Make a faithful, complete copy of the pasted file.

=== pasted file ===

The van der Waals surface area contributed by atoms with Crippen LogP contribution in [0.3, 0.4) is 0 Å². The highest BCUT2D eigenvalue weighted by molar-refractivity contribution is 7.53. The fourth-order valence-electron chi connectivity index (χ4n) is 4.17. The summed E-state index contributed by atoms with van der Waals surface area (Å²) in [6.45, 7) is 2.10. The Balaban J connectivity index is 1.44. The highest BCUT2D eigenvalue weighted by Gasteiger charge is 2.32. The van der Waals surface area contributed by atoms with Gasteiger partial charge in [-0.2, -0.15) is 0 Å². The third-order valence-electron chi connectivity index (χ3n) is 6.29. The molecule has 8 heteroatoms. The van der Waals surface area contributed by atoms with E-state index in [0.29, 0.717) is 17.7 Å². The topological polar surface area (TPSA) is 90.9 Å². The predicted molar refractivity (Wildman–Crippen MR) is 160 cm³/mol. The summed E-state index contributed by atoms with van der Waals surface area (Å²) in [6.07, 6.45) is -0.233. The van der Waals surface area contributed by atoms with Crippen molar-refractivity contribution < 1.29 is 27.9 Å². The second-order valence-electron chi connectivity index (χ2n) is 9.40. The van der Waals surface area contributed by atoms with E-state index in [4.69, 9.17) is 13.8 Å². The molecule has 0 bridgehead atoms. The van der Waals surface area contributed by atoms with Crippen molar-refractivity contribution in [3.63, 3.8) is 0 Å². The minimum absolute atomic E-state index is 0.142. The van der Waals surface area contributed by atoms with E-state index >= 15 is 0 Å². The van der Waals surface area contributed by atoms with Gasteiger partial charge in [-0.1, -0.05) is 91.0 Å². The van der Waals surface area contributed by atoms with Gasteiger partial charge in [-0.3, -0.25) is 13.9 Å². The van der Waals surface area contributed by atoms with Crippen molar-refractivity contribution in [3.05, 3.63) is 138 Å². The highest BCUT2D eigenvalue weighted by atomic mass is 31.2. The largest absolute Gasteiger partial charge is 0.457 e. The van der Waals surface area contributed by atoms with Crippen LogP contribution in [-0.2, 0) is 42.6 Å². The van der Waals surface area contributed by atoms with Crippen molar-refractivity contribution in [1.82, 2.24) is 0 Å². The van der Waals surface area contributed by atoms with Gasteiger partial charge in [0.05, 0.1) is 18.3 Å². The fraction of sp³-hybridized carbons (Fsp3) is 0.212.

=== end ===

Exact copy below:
The van der Waals surface area contributed by atoms with Crippen LogP contribution in [0.3, 0.4) is 0 Å². The highest BCUT2D eigenvalue weighted by molar-refractivity contribution is 7.53. The fourth-order valence-electron chi connectivity index (χ4n) is 4.17. The summed E-state index contributed by atoms with van der Waals surface area (Å²) in [6.45, 7) is 2.10. The Balaban J connectivity index is 1.44. The highest BCUT2D eigenvalue weighted by Gasteiger charge is 2.32. The van der Waals surface area contributed by atoms with Gasteiger partial charge in [-0.2, -0.15) is 0 Å². The third-order valence-electron chi connectivity index (χ3n) is 6.29. The molecule has 8 heteroatoms. The van der Waals surface area contributed by atoms with E-state index in [0.29, 0.717) is 17.7 Å². The topological polar surface area (TPSA) is 90.9 Å². The predicted molar refractivity (Wildman–Crippen MR) is 160 cm³/mol. The summed E-state index contributed by atoms with van der Waals surface area (Å²) in [6.07, 6.45) is -0.233. The van der Waals surface area contributed by atoms with Crippen molar-refractivity contribution < 1.29 is 27.9 Å². The second-order valence-electron chi connectivity index (χ2n) is 9.40. The van der Waals surface area contributed by atoms with E-state index in [4.69, 9.17) is 13.8 Å². The molecule has 0 bridgehead atoms. The van der Waals surface area contributed by atoms with Crippen molar-refractivity contribution in [3.63, 3.8) is 0 Å². The minimum absolute atomic E-state index is 0.142. The van der Waals surface area contributed by atoms with E-state index >= 15 is 0 Å². The van der Waals surface area contributed by atoms with Gasteiger partial charge in [-0.1, -0.05) is 91.0 Å². The van der Waals surface area contributed by atoms with Gasteiger partial charge in [-0.3, -0.25) is 13.9 Å². The van der Waals surface area contributed by atoms with Crippen molar-refractivity contribution in [3.05, 3.63) is 138 Å². The highest BCUT2D eigenvalue weighted by atomic mass is 31.2. The largest absolute Gasteiger partial charge is 0.457 e. The van der Waals surface area contributed by atoms with Crippen LogP contribution in [-0.2, 0) is 42.6 Å². The van der Waals surface area contributed by atoms with Crippen molar-refractivity contribution in [1.82, 2.24) is 0 Å². The van der Waals surface area contributed by atoms with Gasteiger partial charge in [0.05, 0.1) is 18.3 Å². The fraction of sp³-hybridized carbons (Fsp3) is 0.212.